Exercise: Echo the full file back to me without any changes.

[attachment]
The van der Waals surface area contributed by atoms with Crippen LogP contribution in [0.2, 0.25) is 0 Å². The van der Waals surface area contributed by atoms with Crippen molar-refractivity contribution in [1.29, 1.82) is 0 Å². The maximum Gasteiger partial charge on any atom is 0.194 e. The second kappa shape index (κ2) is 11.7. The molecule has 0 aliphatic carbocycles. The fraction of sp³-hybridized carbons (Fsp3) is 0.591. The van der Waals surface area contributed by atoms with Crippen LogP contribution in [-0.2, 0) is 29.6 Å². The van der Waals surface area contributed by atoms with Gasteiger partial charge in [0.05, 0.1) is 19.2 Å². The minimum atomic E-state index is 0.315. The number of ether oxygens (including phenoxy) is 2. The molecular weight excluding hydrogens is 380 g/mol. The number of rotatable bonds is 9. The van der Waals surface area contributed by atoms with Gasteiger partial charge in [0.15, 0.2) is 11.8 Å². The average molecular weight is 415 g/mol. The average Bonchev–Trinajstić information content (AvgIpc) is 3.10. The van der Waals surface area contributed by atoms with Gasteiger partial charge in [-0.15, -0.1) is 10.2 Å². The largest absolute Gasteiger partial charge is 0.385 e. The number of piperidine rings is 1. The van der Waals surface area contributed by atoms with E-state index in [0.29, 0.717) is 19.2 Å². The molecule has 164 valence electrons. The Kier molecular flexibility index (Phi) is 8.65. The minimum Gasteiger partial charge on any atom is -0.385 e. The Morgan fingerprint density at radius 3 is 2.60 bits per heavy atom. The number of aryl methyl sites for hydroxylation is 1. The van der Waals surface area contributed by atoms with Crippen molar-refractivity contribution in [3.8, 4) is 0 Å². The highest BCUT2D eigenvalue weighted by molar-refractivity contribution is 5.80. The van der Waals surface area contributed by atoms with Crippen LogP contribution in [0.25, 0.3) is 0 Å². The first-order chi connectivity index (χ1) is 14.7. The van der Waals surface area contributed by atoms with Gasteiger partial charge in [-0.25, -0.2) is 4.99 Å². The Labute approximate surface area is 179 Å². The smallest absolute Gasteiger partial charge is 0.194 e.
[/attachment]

The van der Waals surface area contributed by atoms with Crippen LogP contribution in [0.2, 0.25) is 0 Å². The van der Waals surface area contributed by atoms with Crippen molar-refractivity contribution in [1.29, 1.82) is 0 Å². The maximum Gasteiger partial charge on any atom is 0.194 e. The second kappa shape index (κ2) is 11.7. The molecule has 0 aliphatic carbocycles. The fraction of sp³-hybridized carbons (Fsp3) is 0.591. The van der Waals surface area contributed by atoms with Crippen LogP contribution in [-0.2, 0) is 29.6 Å². The van der Waals surface area contributed by atoms with Gasteiger partial charge in [0.05, 0.1) is 19.2 Å². The minimum atomic E-state index is 0.315. The number of ether oxygens (including phenoxy) is 2. The molecular weight excluding hydrogens is 380 g/mol. The number of rotatable bonds is 9. The van der Waals surface area contributed by atoms with Gasteiger partial charge in [0.15, 0.2) is 11.8 Å². The average molecular weight is 415 g/mol. The average Bonchev–Trinajstić information content (AvgIpc) is 3.10. The van der Waals surface area contributed by atoms with Gasteiger partial charge in [-0.15, -0.1) is 10.2 Å². The largest absolute Gasteiger partial charge is 0.385 e. The number of piperidine rings is 1. The van der Waals surface area contributed by atoms with E-state index in [0.29, 0.717) is 19.2 Å². The molecule has 164 valence electrons. The Kier molecular flexibility index (Phi) is 8.65. The minimum Gasteiger partial charge on any atom is -0.385 e. The Morgan fingerprint density at radius 3 is 2.60 bits per heavy atom. The number of aryl methyl sites for hydroxylation is 1. The van der Waals surface area contributed by atoms with Crippen molar-refractivity contribution in [3.8, 4) is 0 Å². The highest BCUT2D eigenvalue weighted by molar-refractivity contribution is 5.80. The van der Waals surface area contributed by atoms with Crippen LogP contribution in [0.25, 0.3) is 0 Å². The first-order chi connectivity index (χ1) is 14.7. The van der Waals surface area contributed by atoms with Gasteiger partial charge in [-0.25, -0.2) is 4.99 Å². The Labute approximate surface area is 179 Å². The smallest absolute Gasteiger partial charge is 0.194 e.